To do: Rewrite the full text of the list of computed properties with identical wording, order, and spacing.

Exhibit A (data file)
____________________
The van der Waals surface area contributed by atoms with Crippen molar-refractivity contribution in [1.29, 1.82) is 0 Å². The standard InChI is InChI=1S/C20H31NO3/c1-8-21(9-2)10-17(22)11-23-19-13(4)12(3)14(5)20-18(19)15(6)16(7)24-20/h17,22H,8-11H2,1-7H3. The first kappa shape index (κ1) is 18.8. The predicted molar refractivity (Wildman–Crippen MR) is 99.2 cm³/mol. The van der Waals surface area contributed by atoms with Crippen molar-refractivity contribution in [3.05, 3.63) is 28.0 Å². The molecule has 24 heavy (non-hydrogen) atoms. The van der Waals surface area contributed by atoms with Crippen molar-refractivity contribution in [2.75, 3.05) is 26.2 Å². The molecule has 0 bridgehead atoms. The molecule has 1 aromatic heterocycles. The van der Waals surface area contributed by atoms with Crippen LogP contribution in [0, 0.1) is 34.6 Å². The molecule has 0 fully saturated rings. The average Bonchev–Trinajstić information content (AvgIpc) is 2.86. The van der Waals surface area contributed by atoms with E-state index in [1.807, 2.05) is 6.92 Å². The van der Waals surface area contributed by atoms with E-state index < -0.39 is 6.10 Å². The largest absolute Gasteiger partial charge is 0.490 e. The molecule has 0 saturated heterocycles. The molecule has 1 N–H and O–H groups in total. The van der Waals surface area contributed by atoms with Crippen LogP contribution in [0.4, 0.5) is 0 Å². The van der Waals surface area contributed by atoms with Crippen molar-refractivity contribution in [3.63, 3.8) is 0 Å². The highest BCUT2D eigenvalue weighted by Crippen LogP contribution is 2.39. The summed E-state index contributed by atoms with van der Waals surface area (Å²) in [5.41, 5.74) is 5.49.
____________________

The van der Waals surface area contributed by atoms with Crippen molar-refractivity contribution in [1.29, 1.82) is 0 Å². The standard InChI is InChI=1S/C20H31NO3/c1-8-21(9-2)10-17(22)11-23-19-13(4)12(3)14(5)20-18(19)15(6)16(7)24-20/h17,22H,8-11H2,1-7H3. The first kappa shape index (κ1) is 18.8. The predicted molar refractivity (Wildman–Crippen MR) is 99.2 cm³/mol. The van der Waals surface area contributed by atoms with Crippen molar-refractivity contribution in [3.05, 3.63) is 28.0 Å². The molecule has 24 heavy (non-hydrogen) atoms. The van der Waals surface area contributed by atoms with Crippen molar-refractivity contribution in [2.75, 3.05) is 26.2 Å². The molecule has 0 bridgehead atoms. The molecule has 1 aromatic heterocycles. The van der Waals surface area contributed by atoms with Crippen LogP contribution in [0, 0.1) is 34.6 Å². The molecule has 0 fully saturated rings. The average Bonchev–Trinajstić information content (AvgIpc) is 2.86. The van der Waals surface area contributed by atoms with E-state index in [1.807, 2.05) is 6.92 Å². The van der Waals surface area contributed by atoms with E-state index < -0.39 is 6.10 Å². The largest absolute Gasteiger partial charge is 0.490 e. The molecule has 0 saturated heterocycles. The molecule has 1 N–H and O–H groups in total. The van der Waals surface area contributed by atoms with Crippen LogP contribution in [0.4, 0.5) is 0 Å². The van der Waals surface area contributed by atoms with Crippen molar-refractivity contribution in [3.63, 3.8) is 0 Å². The highest BCUT2D eigenvalue weighted by Crippen LogP contribution is 2.39. The summed E-state index contributed by atoms with van der Waals surface area (Å²) in [5.41, 5.74) is 5.49.